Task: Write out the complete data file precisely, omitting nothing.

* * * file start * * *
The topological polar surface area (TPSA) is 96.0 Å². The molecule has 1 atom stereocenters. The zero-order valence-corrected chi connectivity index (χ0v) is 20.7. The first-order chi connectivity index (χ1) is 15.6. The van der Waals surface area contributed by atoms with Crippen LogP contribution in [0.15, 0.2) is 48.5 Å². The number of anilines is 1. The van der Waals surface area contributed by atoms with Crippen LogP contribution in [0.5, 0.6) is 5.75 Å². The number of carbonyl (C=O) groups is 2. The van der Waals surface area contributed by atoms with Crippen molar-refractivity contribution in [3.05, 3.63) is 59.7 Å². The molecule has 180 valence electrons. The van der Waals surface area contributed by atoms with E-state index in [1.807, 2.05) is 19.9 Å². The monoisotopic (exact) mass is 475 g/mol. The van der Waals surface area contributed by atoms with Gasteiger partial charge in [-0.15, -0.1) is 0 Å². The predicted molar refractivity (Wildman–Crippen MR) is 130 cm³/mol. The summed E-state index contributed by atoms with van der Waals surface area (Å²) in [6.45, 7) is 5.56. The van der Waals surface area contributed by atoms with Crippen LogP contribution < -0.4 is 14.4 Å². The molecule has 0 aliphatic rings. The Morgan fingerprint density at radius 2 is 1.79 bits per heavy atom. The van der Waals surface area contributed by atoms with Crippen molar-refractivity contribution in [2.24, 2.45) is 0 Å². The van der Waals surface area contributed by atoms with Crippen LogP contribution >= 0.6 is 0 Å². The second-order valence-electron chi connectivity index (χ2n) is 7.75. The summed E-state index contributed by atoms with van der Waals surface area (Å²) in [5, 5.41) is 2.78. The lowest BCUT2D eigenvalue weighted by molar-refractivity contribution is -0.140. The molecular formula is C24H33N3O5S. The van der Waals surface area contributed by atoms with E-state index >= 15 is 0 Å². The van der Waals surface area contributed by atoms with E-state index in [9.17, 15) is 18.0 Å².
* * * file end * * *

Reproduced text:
The topological polar surface area (TPSA) is 96.0 Å². The molecule has 1 atom stereocenters. The zero-order valence-corrected chi connectivity index (χ0v) is 20.7. The first-order chi connectivity index (χ1) is 15.6. The van der Waals surface area contributed by atoms with Crippen LogP contribution in [0.15, 0.2) is 48.5 Å². The number of anilines is 1. The van der Waals surface area contributed by atoms with Crippen LogP contribution in [0.5, 0.6) is 5.75 Å². The number of carbonyl (C=O) groups is 2. The van der Waals surface area contributed by atoms with Crippen molar-refractivity contribution in [3.05, 3.63) is 59.7 Å². The molecule has 180 valence electrons. The van der Waals surface area contributed by atoms with E-state index in [1.807, 2.05) is 19.9 Å². The monoisotopic (exact) mass is 475 g/mol. The van der Waals surface area contributed by atoms with Gasteiger partial charge in [-0.15, -0.1) is 0 Å². The predicted molar refractivity (Wildman–Crippen MR) is 130 cm³/mol. The summed E-state index contributed by atoms with van der Waals surface area (Å²) in [6.45, 7) is 5.56. The van der Waals surface area contributed by atoms with Crippen LogP contribution < -0.4 is 14.4 Å². The molecule has 0 aliphatic rings. The Morgan fingerprint density at radius 2 is 1.79 bits per heavy atom. The van der Waals surface area contributed by atoms with Crippen molar-refractivity contribution in [2.24, 2.45) is 0 Å². The van der Waals surface area contributed by atoms with Crippen LogP contribution >= 0.6 is 0 Å². The second-order valence-electron chi connectivity index (χ2n) is 7.75. The summed E-state index contributed by atoms with van der Waals surface area (Å²) in [5, 5.41) is 2.78. The lowest BCUT2D eigenvalue weighted by molar-refractivity contribution is -0.140. The molecular formula is C24H33N3O5S. The van der Waals surface area contributed by atoms with E-state index >= 15 is 0 Å². The van der Waals surface area contributed by atoms with E-state index in [9.17, 15) is 18.0 Å².